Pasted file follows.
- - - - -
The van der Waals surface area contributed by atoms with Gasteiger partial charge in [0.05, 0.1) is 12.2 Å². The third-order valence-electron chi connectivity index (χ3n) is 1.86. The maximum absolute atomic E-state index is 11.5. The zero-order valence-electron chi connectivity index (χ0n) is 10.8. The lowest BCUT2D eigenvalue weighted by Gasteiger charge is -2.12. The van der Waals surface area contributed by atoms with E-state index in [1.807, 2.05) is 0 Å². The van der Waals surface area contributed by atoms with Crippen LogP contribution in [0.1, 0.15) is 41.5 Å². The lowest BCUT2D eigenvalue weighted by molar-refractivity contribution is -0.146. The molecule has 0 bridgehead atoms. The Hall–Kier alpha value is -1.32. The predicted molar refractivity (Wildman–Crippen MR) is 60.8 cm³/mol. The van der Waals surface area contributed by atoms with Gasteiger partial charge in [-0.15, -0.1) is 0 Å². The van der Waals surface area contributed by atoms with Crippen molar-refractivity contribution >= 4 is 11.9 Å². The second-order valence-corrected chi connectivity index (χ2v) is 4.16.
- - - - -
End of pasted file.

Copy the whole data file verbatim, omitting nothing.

The van der Waals surface area contributed by atoms with Gasteiger partial charge in [0.05, 0.1) is 12.2 Å². The third-order valence-electron chi connectivity index (χ3n) is 1.86. The maximum absolute atomic E-state index is 11.5. The zero-order valence-electron chi connectivity index (χ0n) is 10.8. The lowest BCUT2D eigenvalue weighted by Gasteiger charge is -2.12. The van der Waals surface area contributed by atoms with E-state index in [1.807, 2.05) is 0 Å². The van der Waals surface area contributed by atoms with Crippen LogP contribution in [0.1, 0.15) is 41.5 Å². The lowest BCUT2D eigenvalue weighted by molar-refractivity contribution is -0.146. The molecule has 0 bridgehead atoms. The Hall–Kier alpha value is -1.32. The predicted molar refractivity (Wildman–Crippen MR) is 60.8 cm³/mol. The van der Waals surface area contributed by atoms with Gasteiger partial charge in [-0.15, -0.1) is 0 Å². The van der Waals surface area contributed by atoms with Crippen molar-refractivity contribution >= 4 is 11.9 Å². The second-order valence-corrected chi connectivity index (χ2v) is 4.16.